Just Capital: The Recapitalization of Global Real Estate Shows a Marked Difference Between the Listed and Private Equity Sectors
The global recession ended in 2009, but echoes of the financial crisis persist. To mix metaphors, the credit bubble has a very long tail. In private equity real estate, for example, deleveraging is going to take time. In the listed sector, the deleveraging process was brutal and fast. Not every company survived. Those that did survive had to sell stock at highly dilutive levels to pay down debt. In private equity terms, these secondary offerings were the equivalent of a series of abrupt write-downs to levels low enough to attract capital and allow re-equitization to occur. A similar process — with a considerable lag — will play out in private equity in the years ahead.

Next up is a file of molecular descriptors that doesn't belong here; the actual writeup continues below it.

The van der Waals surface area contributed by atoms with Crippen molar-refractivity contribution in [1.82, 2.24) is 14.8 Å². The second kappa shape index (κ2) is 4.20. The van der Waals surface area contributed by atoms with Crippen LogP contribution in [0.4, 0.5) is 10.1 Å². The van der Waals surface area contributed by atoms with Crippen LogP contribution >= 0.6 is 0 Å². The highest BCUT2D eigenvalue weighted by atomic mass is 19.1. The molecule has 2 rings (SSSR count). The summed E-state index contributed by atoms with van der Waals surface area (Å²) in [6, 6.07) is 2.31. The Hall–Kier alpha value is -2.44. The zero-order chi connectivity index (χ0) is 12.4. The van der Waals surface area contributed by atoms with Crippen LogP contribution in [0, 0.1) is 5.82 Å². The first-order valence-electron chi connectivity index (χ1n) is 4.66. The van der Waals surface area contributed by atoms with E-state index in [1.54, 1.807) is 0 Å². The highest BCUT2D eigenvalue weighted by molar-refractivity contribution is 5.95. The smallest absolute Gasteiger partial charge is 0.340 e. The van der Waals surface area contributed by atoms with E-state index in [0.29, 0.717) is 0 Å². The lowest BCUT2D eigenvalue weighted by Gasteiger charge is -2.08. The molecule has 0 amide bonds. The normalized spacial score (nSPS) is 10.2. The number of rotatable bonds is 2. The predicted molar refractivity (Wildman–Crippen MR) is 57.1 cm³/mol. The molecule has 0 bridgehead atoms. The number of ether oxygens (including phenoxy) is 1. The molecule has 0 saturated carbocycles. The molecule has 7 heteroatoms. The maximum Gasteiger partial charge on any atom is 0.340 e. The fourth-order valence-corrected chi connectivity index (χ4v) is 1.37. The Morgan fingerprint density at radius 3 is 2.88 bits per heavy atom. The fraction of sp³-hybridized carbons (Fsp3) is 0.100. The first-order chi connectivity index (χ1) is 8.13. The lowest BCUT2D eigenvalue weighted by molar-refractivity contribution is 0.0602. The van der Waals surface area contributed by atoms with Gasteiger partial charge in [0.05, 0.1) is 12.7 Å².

Yet the dynamics for private equity repricing and deleveraging will be different. Private equity balance sheets will be repaired at a time of improved credit spreads and modest optimism in the outlook for the real economy (relative to one year ago). In many countries, a significant increase in private equit